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CD: Crotchet
Download: Classicsonline


Gian Carlo Menotti (1911-2007)
The Old Maid and the Thief - Opera Buffa for Radio in 14 Scenes (1939)
Libretto by the composer
Miss Todd — Natalie Arduino (mezzo)
Miss Pinkerton — Lynn Parr Mock (soprano)
Laetitia — Nicole Franklin (soprano)
Bob — Blake Davidson (baritone)
Jon Morehouse (narrator)
Lone Spring Arts Orchestra/Victoria Bond
rec. Northaven United Methodist Church, Dallas, Texas, 26 February 2007. DDD
Full Libretto and notes included
Experience Classicsonline

This is Menotti’s second opera and the first in America to be written for radio. The composer felt that the opera buffa format - rather than a through-composed form - would be appropriate for radio. Additionally each scene of the opera is announced by a narrator. This production carries the idea even further by having the narrator speak in the style and even tone prevalent among radio announcers in mid-twentieth century America and by the use of “radio” sound effects rather than “stage” ones.
Briefly put, the opera involves Miss Todd (the Old Maid) and the efforts of herself and her maid Laetitia to keep a handsome vagrant prisoner in their home because they are lonely. Eventually Bob, the vagrant, runs off with Laetitia and Miss Todd’s silver. He has been converted from an honest man into a thief by the women’s efforts and Miss Todd is left totally bereft. Though opera buffa in form the work becomes more cynical as it progresses and leaves one with something to think about. In this regard Menotti’s ability to write both the words and the music are key, as is the (then) contemporary setting.
Given the early date this is not one of those Menotti operas that some people love to hate and is treated accordingly by all involved in this recording. As Miss Todd, Natalie Arduino takes a while to get to full speed, but in the last few scenes her characterization is very incisive, as is her singing. Lynn Parr Mock as Miss Pinkerton, Miss Todd’s “friend”, has less singing of her own but makes up for it in both excellent duets and acting. One of the two big arias of the opera is Laetitia’s “Steal Me Sweet Thief”. I felt Nicole Franklin could have shown both more passion and more subtlety in her rendition, although I liked some of her other work in the opera. Blake Davidson, as Bob, sings his big aria, “When the Air Sings of Summer” most expressively, although I thought his voice not quite right for this role. We cannot leave out Jon Morehouse, who must have spent hours listening to old radio tapes to perfect his rendition of a 1939 on-air announcer.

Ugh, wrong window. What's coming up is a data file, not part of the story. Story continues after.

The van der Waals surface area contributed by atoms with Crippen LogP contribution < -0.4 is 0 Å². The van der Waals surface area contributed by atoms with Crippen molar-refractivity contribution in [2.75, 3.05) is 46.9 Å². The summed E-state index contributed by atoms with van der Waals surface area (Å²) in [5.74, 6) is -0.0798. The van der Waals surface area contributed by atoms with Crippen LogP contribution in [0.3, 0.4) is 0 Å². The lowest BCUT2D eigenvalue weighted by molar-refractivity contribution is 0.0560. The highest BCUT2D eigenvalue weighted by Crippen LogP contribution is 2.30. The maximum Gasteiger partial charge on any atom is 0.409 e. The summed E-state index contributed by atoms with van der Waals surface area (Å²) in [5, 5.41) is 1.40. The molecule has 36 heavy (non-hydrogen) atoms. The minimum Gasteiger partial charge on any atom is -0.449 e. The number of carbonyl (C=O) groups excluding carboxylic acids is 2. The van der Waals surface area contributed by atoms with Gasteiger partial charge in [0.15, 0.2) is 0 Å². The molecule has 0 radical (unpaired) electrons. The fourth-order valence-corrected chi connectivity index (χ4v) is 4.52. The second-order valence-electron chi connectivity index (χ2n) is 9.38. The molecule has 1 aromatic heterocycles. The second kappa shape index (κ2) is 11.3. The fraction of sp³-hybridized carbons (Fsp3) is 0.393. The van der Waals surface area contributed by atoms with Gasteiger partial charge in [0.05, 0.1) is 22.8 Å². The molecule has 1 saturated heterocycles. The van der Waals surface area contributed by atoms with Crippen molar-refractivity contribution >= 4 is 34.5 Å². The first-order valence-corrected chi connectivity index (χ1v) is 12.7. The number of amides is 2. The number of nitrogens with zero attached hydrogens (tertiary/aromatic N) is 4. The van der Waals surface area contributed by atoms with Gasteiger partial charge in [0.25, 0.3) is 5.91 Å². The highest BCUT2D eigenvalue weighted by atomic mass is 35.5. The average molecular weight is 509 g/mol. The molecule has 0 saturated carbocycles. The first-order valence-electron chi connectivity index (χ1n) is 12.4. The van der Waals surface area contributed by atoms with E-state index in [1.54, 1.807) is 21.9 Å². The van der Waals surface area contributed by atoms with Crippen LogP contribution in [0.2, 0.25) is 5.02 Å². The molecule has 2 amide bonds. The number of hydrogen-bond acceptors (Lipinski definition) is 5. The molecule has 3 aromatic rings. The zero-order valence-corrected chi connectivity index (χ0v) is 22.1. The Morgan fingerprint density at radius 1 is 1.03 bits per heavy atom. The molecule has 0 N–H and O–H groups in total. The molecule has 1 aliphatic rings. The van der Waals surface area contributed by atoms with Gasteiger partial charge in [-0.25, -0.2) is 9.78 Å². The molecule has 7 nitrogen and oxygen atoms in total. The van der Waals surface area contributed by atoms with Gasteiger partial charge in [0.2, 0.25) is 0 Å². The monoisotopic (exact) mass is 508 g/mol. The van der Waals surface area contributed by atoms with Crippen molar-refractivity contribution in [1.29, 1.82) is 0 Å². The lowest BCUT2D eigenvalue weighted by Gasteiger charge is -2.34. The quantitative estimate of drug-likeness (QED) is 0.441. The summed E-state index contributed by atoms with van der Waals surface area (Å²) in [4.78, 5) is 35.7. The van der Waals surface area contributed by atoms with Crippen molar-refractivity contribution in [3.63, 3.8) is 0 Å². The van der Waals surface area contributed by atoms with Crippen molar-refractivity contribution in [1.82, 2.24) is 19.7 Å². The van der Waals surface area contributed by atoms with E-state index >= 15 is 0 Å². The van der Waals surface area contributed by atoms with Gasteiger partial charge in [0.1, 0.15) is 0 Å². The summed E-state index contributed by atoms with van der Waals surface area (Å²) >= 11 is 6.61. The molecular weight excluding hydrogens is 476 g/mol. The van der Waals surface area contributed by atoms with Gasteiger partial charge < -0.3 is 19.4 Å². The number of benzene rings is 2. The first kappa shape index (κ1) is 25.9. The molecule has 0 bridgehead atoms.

Like a number of Menotti’s operas The Old Maid and the Thief is scored for a chamber orchestra, unless an alternative version exists, and therein lies a problem with the recording here. It was done in the Northaven United Methodist Church, Dallas, Texas, and this venue produces a good deal of shrillness from the woodwinds that is not inherent in their playing. In other ways too the engineers’ search for clarity from the voices is at the expense of the instrumental players. These players are made up of members of the Dallas Symphony and Dallas Opera Orchestra and acquit themselves admirably, providing just the right sheen needed in Menotti’s orchestra. Great credit must be given to well-known composer-conductor Victoria Bond for maintaining the appropriate pace throughout while enabling and aiding the actors to darken the mood of the piece. Her control of the players is also first-rate.
This production of The Old Maid and the Thief is the first release by Lone Spring Arts, a Dallas-based organization and I hope they will produce more recordings as every aspect of this one shows real attention and affection for the opera. There was a previous recording of The Old Maid and the Thief conducted by Jorge Mester in the LP days, but none since, so obviously this is the one to get.
William Kreindler


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